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Second wind farm threat to the moors of Wuthering Heights 

Credit:  By Tamara Cohen | Daily Mail | www.dailymail.co.uk 19 August 2012 ~~

They were already battling to protect the rugged moor which inspired Heathcliff and Cathy’s doomed romance.

And now campaigners opposing plans for a wind farm near Haworth, West Yorkshire, are facing a war on two fronts, as another energy firm attempts to place turbines on the landscape at the heart of Emily Bronte’s Wuthering Heights.

Four turbines are already proposed by one company, right next to the Bronte tourist trail. German firm E.on now wants to upgrade a farm of small turbines four miles away on Ovendon Moor, replacing them with nine turbines 377 feet (115 metres) high.

In April, locals hit out at the £12million scheme by Banks Renewable Energy to site turbines measuring 328 feet high on Thornton Moor, only a few miles from the Bronte sisters’ former home, the parsonage in Haworth.

Its windswept plains were the scene for Cathy’s passionate declaration of love, in which she exclaims: ‘Make the moors never change and you and I never change’.

Bronte Society chairman Sally McDonald said the new scheme, which would replace 23 turbines built in 1993, measuring 48m (157 feet) tall, would be ‘huge and monstrous’.

‘In my opinion, the smaller turbines already there are damaging enough,’ she said. ‘But in comparison with the proposed new ones they are insignificant.

‘It’s devastating. They will change and scar the landscape of this very special moorland place in a way that will be abhorrent.

‘Five hundred years from now people will still be reading the Bronte novels which are as ever-lasting as Shakespeare. But will people still come to Haworth?’

Locals also fear the larger turbines will involve injecting 35,000 tonnes of fresh concrete into the moorland to anchor them, which will remain after proposed wind farm reaches the end of its life in 25 years’ time.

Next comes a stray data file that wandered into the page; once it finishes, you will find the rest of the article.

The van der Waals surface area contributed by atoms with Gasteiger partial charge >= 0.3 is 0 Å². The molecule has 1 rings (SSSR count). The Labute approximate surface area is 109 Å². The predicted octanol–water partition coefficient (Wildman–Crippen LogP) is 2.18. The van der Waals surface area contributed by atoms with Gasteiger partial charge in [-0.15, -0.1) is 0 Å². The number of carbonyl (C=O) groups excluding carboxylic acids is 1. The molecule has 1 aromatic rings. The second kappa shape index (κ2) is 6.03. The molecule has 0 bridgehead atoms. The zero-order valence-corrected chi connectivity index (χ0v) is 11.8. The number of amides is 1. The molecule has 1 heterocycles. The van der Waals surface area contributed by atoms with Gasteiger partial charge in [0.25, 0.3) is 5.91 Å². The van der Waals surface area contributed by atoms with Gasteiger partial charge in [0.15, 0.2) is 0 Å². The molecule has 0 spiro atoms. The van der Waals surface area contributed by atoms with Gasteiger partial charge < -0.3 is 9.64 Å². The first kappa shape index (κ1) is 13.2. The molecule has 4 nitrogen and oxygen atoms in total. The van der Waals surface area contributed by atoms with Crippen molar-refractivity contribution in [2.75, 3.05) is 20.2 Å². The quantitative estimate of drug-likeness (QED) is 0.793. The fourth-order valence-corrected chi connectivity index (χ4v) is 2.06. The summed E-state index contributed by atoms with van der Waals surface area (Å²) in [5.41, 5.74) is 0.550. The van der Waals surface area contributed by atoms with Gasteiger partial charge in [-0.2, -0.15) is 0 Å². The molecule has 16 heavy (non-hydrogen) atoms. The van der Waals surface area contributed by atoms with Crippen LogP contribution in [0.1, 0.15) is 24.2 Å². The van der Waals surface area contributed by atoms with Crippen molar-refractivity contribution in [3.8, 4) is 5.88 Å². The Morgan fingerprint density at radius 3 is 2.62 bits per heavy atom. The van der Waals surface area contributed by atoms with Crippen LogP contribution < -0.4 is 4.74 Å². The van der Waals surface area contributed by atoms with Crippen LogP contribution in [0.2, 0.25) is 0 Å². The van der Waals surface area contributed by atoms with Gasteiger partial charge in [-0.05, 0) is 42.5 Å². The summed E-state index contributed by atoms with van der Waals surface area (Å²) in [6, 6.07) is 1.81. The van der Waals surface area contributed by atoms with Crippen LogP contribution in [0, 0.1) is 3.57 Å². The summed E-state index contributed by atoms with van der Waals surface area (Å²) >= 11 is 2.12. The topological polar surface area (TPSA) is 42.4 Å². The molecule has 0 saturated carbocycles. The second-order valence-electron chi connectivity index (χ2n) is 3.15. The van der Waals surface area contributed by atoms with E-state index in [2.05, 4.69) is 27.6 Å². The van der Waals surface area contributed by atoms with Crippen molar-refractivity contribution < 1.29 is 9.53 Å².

In a formal objection to Calderdale council, Miss McDonald warned that damage to the ‘culturally and historically unique’ landscape would hit tourism, which is now the lifeblood of the local economy.

The moors are a constant presence in the writings of Charlotte, Anne and Emily Bronte, who enjoyed the breath-taking views on long walks from their family parsonage, now a museum.

A spokesman for E.on said: ‘[The proposal] will allow the site to more than double its generation capacity from 9.2MW to 22.5MW, whilst using far fewer turbines.

‘We’re currently consulting with the local community on these proposals and recently hosted public information days to give local people the opportunity to view and discuss the proposed designs.’

Source:  By Tamara Cohen | Daily Mail | www.dailymail.co.uk 19 August 2012

This article is the work of the source indicated. Any opinions expressed in it are not necessarily those of National Wind Watch.

The copyright of this article resides with the author or publisher indicated. As part of its noncommercial educational effort to present the environmental, social, scientific, and economic issues of large-scale wind power development to a global audience seeking such information, National Wind Watch endeavors to observe “fair use” as provided for in section 107 of U.S. Copyright Law and similar “fair dealing” provisions of the copyright laws of other nations. Send requests to excerpt, general inquiries, and comments via e-mail.

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